Ahmed Bagre, Director of Programs and Head of Electrical and Energetic Engineering, International Institute for Water and Environmental Engineering
Rebecca Harrison, CEO and Co-founder, African Management Initiative
Richard Lewis, Head, Strategy and HR, Artisan Training Institute
Albert Nsengiyumva, State Minister of Technical and Vocational Education and Training, Republic of Rwanda
[Moderator] Reeta Roy, President and CEO, The MasterCard Foundation

Special Announcement

Tsitsi Masiyiwa, Founder and Co-chair, Higher Life Foundation

Investing in Centers of Excellence: Science, Technology and Research

Africa has registered stunning growth in recent years. However, sustained growth will depend on a number of factors which include a greater investment in Science, Technology, Engineering and Math (STEM). These are particularly important for increasing Africa’s competitiveness and enhancing the quality of its jobs and their productivity. They can drive economic growth, spur invention, lead to the creation of wealth and to significant social benefits like improved health. The World Bank estimates that STEM research makes up only 29% of Africa’s total research output, despite the need for more research on energy, transport, light manufacturing, and the extractive industries. Investments in universities and centers of excellence are critical in enabling African institutions to find evidence based and cutting edge solutions that are adapted to local problems. Partnerships among institutions can enhance the sharing of knowledge and local innovation. What is the enabling role of philanthropy and how best to build on lessons learned from successful partnerships?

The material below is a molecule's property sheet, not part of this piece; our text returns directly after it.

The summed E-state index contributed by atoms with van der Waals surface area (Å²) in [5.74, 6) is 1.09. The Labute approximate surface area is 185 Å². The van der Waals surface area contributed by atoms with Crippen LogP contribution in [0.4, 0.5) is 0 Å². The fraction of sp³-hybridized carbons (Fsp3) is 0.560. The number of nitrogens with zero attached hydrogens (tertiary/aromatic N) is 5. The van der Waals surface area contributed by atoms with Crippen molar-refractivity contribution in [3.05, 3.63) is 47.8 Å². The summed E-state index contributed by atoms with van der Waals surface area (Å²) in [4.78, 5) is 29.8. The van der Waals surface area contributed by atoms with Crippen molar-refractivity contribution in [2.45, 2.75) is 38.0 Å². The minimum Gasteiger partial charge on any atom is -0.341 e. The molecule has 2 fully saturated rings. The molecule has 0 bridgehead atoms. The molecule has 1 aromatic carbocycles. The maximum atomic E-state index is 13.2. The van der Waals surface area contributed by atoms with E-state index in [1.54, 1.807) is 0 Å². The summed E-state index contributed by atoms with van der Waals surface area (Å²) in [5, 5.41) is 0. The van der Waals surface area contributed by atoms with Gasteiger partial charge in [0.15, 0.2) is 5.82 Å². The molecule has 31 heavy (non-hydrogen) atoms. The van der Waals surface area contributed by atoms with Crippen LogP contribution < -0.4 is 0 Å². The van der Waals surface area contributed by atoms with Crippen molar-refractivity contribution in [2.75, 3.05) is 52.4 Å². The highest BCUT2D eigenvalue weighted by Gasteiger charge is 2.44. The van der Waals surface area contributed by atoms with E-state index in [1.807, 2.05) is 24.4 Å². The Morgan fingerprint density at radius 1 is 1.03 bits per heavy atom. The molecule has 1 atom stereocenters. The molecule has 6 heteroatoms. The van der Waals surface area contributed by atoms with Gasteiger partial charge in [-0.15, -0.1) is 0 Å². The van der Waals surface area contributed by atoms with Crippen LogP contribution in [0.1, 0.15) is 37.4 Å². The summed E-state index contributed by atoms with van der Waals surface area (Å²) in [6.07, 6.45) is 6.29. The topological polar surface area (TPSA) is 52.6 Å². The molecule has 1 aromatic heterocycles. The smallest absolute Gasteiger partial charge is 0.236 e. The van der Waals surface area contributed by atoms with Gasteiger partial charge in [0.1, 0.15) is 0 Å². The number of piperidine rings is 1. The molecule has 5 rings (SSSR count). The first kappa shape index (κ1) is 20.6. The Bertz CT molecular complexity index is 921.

Patrick Awuah, Founder and President, Ashesi University
Manu Chandaria, Chairman, Chandaria Foundation
Dorothy Nyambi, Executive Vice President, African Institute for Mathematical Sciences
Patricie Uwase, Transport Technical Advisor, Ministry of Infrastructure, Republic of Rwanda
[Modeator] Bruce Krogh, Director, Carnegie Mellon University, Rwanda

Lunch: Table Talk Conversations with Young Entrepreneurs

In collaboration with the Young African Leaders Initiative (YALI)

Jean Bosco, Founder and CEO, Habona Ltd
Ange Imanishimwe, Founder and President, BIOCOOP
Colombe Ndutiye Ituze, Fashion Designer and ICT Trainer, Rwanda Workforce Development Authority
Marcel Mutsindashyaka, Founder and CEO, UMUSEKE IT Ltd
Merab Tawhirwa, Product Manager, Pivot Access

Accelerating Entrepreneurship and Increasing Opportunity

Traditional employment patterns across the world are changing and more people are looking to start their own business. Africa is buzzing with entrepreneurial spirit and opportunities. However entrepreneurship requires a supportive ecosystem. Young entrepreneurs often lack access to financial services, capital, business skills, large markets, networks and mentorship and are hamstrung by social norms. Innovative entrepreneurs have little access to equity funding as venture capital is still an emergent phenomenon. What can be learned from successful young entrepreneurs and what role can philanthropy play to better equip aspiring entrepreneurs to succeed?

Runa Alam, Co-founding Partner and CEO, Development Partners International LLP
Bara Alaya, Senior Private Equity Expert, Souk At-tanmia, African Development Bank
Donné Nicol, Executive Director, Shanduka Foundation
Pule Taukobong, Chairman and Founder, Africa Angels Network
[Moderator] Suzanne Biegel, Chief Catalyst, Catalyst at Large Ltd

Break

Hubs, Hackerspaces and the Maker Movement: Investing in Tech Innovation in Africa

Leveraging technology to spur creativity and entrepreneurship holds the promise of sustainable locally driven innovation and growth. And co-working spaces such as the iHub in Nairobi or Hub Accra have offered these tech entrepreneurs a collaborative workspace to brainstorm ideas, learn from each other’s failures and successes and prototype products for the market. Equipped with increased bandwidth and higher computing power and both on-line and off-line platforms for information sharing, African entrepreneurs are increasingly taking part in the global Maker Movement and finding their own hacks to solve local challenges in global health, unemployment and sanitation. What can be learned from early start-ups and these creative workspaces? What are the gaps in this ecosystem that philanthropy can fill and what are the risks that it can help soften?